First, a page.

Hundreds March in South Hebron, Settlers Retaliate by Attacking Local Boy

2 December 2007

On Saturday nearly 200 Israelis and internationals joined the Palestinian residents of Tuwani and Tuba in the South Hebron Hills as they marched from Tuwani to Tuba where they accompanied local farmers as they plowed their fields next to the illegal Israeli outpost, Ma’on Farm. Ta’ayush Movement and Combatants for Peace organized this delegation both to raise awareness within the Israeli population about the plight of the Palestinians in the South Hebron Hills, and to provide a level of protection for the Palestinian farmers, who are often viciously assaulted by the right-wing extremists living in Ma’on Farm.

The group began with a briefing by members of Ta’ayush Movement on the local situation in Tuwani village. As the march approached the edge of the village, over 30 Israeli soldiers and police officers formed a line and attempted to prevent the participants from walking on towards Tuba, past Ma’on Farm. Organizers attempted to reason with the police and soldiers, assuring them that the participants had no intention of confronting the settlers or going near the settlement, but were simply walking past on their way to the second Palestinian village. When the Israeli soldiers and police continued to deny the organizers permission, participants began walking around the forces. Soldiers then assaulted several of the participants and cameramen with independent media, violently pushing them, grabbing them and throwing them to the side in an attempt to prevent the march from moving forward, even though several participants had babies and small children with them. The Israeli forces quickly realized that they would not be able to prevent the people from proceeding with their march, and after two more short attempts to stop the group, they contented themselves with escorting the march past the outpost.

Once past, the marchers stopped for their picnic lunch as local residents addressed the group and explained the terror they experience from the local settlers in the area. Everyday, Palestinian children from Tuba take the same path the marchers took to and from their school in Tuwani. Since 2004 the Israeli military and police have been ordered by the Israeli Knesset to accompany the children to and from school because of the numerous violent attacks on children by the settlers. Farmers, who grow wheat and barley in that arid land, mostly to feed their sheep, are constantly attacked by settlers whenever they venture near the outpost, which is illegal even by Israel’s own laws (all Israeli settlements are illegal under international law).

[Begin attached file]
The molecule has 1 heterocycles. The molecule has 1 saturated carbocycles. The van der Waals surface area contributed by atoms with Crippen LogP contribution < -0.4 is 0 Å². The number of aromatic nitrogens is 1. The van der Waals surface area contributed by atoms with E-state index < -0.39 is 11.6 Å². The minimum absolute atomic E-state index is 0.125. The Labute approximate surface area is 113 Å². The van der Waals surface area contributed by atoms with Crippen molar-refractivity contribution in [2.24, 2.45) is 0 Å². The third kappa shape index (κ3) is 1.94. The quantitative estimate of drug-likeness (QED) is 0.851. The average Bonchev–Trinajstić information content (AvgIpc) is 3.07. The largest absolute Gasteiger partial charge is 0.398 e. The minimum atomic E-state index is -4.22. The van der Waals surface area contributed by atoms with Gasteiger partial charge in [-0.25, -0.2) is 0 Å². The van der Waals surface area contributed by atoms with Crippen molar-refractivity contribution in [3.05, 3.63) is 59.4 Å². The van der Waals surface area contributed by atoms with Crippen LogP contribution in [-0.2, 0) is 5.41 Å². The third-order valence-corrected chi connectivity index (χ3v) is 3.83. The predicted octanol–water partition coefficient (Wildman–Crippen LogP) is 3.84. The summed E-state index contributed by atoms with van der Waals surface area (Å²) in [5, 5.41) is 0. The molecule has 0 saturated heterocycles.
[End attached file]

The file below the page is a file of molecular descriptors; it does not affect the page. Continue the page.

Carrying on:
On this day, even with 200 witnesses, about a dozen settlers came down towards the farmers, where they were prevented from attacking the marchers and farmers by reluctant Israeli police. When the farmers completed their plowing, everyone began marching back towards Tuwani. The settlers walked along the group, hurling insults at the participants as the marchers chanted in hebrew, arabic, and english, “out, settlers! Out, Out!” and sang in hebrew calling for the dismantling of Ma’on Farm.

After the participants returned to their buses in Tuwani, they received word that after the march, a teenage boy riding his donkey near Tuba was attacked by a settler from Ma’on who pulled him off his donkey, beat him while he was on the ground, and then stole his donkey, taking it with him into the settlement. Some Israeli and international participants then attempted to enter Ma’on settlement to demand the return of the donkey, which was essential to the family’s livelihood. When approximately 25 activists approached the entrance to Ma’on, they were violently attacked by Israeli police who began pushing and hitting the activists. The participants agreed to back off a few dozen yards if the police would investigate the theft, return the donkey, and press charges against the settler responsible for the assault and theft. The young man who was riding the donkey was brought to the settlement entrance and in a rare display of interest, the Israeli police took his statement, had him identify the settler using pictures taken that day during the march, and promised that they would locate the donkey and return it to him, with an apology and compensation for the days of missed work. It is clear that the Israeli police were pressured to do their jobs by the presence of Israeli and international witnesses; settlers are very rarely held accountable for their campaign of terror and violence against the Palestinian people.